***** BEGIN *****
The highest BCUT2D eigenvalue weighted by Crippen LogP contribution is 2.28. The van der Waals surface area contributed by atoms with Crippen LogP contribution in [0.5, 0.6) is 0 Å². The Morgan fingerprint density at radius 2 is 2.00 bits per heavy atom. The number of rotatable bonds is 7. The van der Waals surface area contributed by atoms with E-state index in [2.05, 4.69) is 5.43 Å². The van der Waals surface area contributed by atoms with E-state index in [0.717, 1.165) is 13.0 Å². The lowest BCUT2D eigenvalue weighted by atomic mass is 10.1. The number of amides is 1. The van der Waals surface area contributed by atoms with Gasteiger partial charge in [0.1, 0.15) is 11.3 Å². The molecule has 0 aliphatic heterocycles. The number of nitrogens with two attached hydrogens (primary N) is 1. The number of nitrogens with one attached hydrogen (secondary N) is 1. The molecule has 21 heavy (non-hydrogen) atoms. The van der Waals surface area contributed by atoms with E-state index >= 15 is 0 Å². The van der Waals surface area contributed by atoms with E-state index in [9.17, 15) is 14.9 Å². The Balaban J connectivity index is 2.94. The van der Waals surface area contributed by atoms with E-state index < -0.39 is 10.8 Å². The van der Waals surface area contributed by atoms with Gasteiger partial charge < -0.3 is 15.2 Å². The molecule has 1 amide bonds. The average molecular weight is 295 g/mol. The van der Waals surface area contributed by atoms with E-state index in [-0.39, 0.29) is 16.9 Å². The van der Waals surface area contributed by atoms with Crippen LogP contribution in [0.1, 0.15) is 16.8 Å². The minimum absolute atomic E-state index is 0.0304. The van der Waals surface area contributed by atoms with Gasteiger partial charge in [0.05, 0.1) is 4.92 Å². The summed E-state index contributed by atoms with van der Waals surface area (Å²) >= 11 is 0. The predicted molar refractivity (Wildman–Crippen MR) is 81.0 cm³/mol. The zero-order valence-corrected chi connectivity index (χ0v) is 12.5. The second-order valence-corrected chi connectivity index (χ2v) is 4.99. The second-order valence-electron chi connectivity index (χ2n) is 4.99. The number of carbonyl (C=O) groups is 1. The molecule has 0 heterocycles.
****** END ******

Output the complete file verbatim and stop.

The highest BCUT2D eigenvalue weighted by Crippen LogP contribution is 2.28. The van der Waals surface area contributed by atoms with Crippen LogP contribution in [0.5, 0.6) is 0 Å². The Morgan fingerprint density at radius 2 is 2.00 bits per heavy atom. The number of rotatable bonds is 7. The van der Waals surface area contributed by atoms with E-state index in [2.05, 4.69) is 5.43 Å². The van der Waals surface area contributed by atoms with E-state index in [0.717, 1.165) is 13.0 Å². The lowest BCUT2D eigenvalue weighted by atomic mass is 10.1. The number of amides is 1. The van der Waals surface area contributed by atoms with Gasteiger partial charge in [0.1, 0.15) is 11.3 Å². The molecule has 0 aliphatic heterocycles. The number of nitrogens with two attached hydrogens (primary N) is 1. The number of nitrogens with one attached hydrogen (secondary N) is 1. The molecule has 21 heavy (non-hydrogen) atoms. The van der Waals surface area contributed by atoms with E-state index >= 15 is 0 Å². The van der Waals surface area contributed by atoms with E-state index in [9.17, 15) is 14.9 Å². The Balaban J connectivity index is 2.94. The van der Waals surface area contributed by atoms with E-state index < -0.39 is 10.8 Å². The van der Waals surface area contributed by atoms with Gasteiger partial charge < -0.3 is 15.2 Å². The molecule has 1 amide bonds. The average molecular weight is 295 g/mol. The van der Waals surface area contributed by atoms with E-state index in [-0.39, 0.29) is 16.9 Å². The van der Waals surface area contributed by atoms with Crippen LogP contribution in [0.1, 0.15) is 16.8 Å². The minimum absolute atomic E-state index is 0.0304. The van der Waals surface area contributed by atoms with Gasteiger partial charge in [0.05, 0.1) is 4.92 Å². The summed E-state index contributed by atoms with van der Waals surface area (Å²) >= 11 is 0. The predicted molar refractivity (Wildman–Crippen MR) is 81.0 cm³/mol. The zero-order valence-corrected chi connectivity index (χ0v) is 12.5. The second-order valence-corrected chi connectivity index (χ2v) is 4.99. The second-order valence-electron chi connectivity index (χ2n) is 4.99. The number of carbonyl (C=O) groups is 1. The molecule has 0 heterocycles.